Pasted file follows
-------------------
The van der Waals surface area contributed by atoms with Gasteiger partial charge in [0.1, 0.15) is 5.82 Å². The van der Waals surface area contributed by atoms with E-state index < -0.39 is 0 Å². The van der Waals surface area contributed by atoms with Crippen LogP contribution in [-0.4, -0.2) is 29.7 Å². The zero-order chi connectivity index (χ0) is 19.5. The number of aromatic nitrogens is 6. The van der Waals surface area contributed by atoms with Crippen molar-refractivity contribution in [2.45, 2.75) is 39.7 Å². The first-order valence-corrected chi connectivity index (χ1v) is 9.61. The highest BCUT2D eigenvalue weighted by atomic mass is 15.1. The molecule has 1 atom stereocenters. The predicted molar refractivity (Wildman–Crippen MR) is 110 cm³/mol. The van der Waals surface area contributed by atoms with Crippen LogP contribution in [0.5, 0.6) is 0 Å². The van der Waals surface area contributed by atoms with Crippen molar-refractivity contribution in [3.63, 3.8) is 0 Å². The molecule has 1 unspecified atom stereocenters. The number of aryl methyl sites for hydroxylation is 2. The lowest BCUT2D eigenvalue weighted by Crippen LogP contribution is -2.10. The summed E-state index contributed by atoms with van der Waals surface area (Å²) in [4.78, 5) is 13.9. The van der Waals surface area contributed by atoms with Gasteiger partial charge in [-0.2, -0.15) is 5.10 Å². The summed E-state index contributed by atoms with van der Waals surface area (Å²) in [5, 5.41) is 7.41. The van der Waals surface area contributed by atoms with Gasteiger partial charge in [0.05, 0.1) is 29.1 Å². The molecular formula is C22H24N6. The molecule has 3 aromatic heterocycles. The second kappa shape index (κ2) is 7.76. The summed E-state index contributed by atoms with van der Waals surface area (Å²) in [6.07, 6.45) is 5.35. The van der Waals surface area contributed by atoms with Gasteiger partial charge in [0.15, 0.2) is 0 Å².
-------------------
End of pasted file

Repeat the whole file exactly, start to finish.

The van der Waals surface area contributed by atoms with Gasteiger partial charge in [0.1, 0.15) is 5.82 Å². The van der Waals surface area contributed by atoms with E-state index < -0.39 is 0 Å². The van der Waals surface area contributed by atoms with Crippen LogP contribution in [-0.4, -0.2) is 29.7 Å². The zero-order chi connectivity index (χ0) is 19.5. The number of aromatic nitrogens is 6. The van der Waals surface area contributed by atoms with Crippen molar-refractivity contribution in [2.45, 2.75) is 39.7 Å². The first-order valence-corrected chi connectivity index (χ1v) is 9.61. The highest BCUT2D eigenvalue weighted by atomic mass is 15.1. The molecule has 1 atom stereocenters. The predicted molar refractivity (Wildman–Crippen MR) is 110 cm³/mol. The van der Waals surface area contributed by atoms with Crippen LogP contribution in [0.5, 0.6) is 0 Å². The van der Waals surface area contributed by atoms with Crippen molar-refractivity contribution in [3.63, 3.8) is 0 Å². The molecule has 1 unspecified atom stereocenters. The number of aryl methyl sites for hydroxylation is 2. The lowest BCUT2D eigenvalue weighted by Crippen LogP contribution is -2.10. The summed E-state index contributed by atoms with van der Waals surface area (Å²) in [4.78, 5) is 13.9. The van der Waals surface area contributed by atoms with Gasteiger partial charge in [-0.2, -0.15) is 5.10 Å². The summed E-state index contributed by atoms with van der Waals surface area (Å²) in [5, 5.41) is 7.41. The van der Waals surface area contributed by atoms with Gasteiger partial charge in [0.05, 0.1) is 29.1 Å². The molecular formula is C22H24N6. The molecule has 3 aromatic heterocycles. The second kappa shape index (κ2) is 7.76. The summed E-state index contributed by atoms with van der Waals surface area (Å²) in [6.07, 6.45) is 5.35. The van der Waals surface area contributed by atoms with Gasteiger partial charge in [0.15, 0.2) is 0 Å².